Lives Lived: Enzo Mari, an irascible industrial designer, artist and polemicist who made simple, beautiful objects that delighted generations of Italians and design buffs all over the world, died from complications of the coronavirus last month at 88 in Milan.
What we’re reading: This Bon Appétit article on a food writer who started a cafe — for a chipmunk (his name is Thelonious). Anna Holland, an editor in London, calls the piece “the infusion of joy so many of us need right now.”
Now, a break from the news
Cook: Like most stews, this hearty beef stew with red onions and ale improves as it sits. Our Food writer, Melissa Clark, says it’s as cozy as her favorite sweater.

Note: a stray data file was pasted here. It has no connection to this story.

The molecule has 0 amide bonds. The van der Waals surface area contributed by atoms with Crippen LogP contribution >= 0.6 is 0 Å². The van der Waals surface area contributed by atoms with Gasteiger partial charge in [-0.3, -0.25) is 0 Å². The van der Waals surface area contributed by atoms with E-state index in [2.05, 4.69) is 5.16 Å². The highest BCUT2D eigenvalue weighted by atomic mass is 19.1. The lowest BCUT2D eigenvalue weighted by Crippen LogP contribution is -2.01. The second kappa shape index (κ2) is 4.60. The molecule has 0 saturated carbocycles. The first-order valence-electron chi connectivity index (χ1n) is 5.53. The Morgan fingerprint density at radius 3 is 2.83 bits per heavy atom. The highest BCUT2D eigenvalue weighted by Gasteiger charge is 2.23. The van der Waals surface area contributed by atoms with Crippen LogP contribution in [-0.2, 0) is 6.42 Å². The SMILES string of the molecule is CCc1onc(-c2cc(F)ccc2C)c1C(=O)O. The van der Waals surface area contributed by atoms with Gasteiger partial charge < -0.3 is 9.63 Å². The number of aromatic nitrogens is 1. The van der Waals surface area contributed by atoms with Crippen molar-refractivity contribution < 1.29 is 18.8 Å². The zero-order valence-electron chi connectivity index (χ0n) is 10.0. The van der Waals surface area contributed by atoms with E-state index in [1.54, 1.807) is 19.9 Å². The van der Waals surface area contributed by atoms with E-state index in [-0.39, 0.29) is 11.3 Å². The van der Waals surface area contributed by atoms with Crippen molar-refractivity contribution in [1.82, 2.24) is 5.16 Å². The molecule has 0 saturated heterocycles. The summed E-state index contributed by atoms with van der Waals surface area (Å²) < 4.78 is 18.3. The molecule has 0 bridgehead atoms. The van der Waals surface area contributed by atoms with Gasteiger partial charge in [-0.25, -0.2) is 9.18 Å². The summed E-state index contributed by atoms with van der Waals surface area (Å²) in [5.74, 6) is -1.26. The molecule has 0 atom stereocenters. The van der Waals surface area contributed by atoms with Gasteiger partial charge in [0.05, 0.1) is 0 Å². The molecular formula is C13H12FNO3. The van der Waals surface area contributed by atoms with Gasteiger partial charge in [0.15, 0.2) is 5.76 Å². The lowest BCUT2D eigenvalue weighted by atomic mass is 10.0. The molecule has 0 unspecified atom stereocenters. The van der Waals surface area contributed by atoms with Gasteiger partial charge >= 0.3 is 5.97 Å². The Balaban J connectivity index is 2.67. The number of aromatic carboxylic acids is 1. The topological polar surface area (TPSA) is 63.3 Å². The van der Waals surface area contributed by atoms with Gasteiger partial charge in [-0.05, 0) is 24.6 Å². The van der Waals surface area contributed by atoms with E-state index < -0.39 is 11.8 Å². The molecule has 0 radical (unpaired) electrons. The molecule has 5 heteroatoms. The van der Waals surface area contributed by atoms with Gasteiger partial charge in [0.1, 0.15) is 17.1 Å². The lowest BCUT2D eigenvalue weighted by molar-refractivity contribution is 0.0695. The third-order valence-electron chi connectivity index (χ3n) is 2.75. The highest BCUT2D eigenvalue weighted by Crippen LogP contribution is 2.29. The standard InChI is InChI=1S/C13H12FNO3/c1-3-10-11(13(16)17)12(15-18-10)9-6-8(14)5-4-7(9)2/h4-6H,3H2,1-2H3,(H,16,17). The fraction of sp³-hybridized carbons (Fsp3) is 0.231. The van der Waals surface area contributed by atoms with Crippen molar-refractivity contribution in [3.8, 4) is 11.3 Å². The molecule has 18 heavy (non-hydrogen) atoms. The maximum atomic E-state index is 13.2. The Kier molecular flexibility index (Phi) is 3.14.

Watch: Sean Connery, who died on Saturday at 90, played a man’s man with an earthy sexiness, whether as James Bond or Indiana Jones’s father. These 15 movies illustrate how the actor commanded the screen.
Do: Consider these questions to help you decide whether you would feel comfortable taking a trip during the pandemic.
For something fun and engaging to read, cook, watch and do as the weather turns colder, scroll through our At Home collection of ideas.
And now for the Back Story on …
Can you trust the polls this time?
When Donald Trump won in 2016 after a majority of polls predicted otherwise, it was the biggest polling miss in a presidential election in decades. Consequently, there is uncertainty around this year’s polling averages showing former Vice President Joe Biden ahead of Mr. Trump.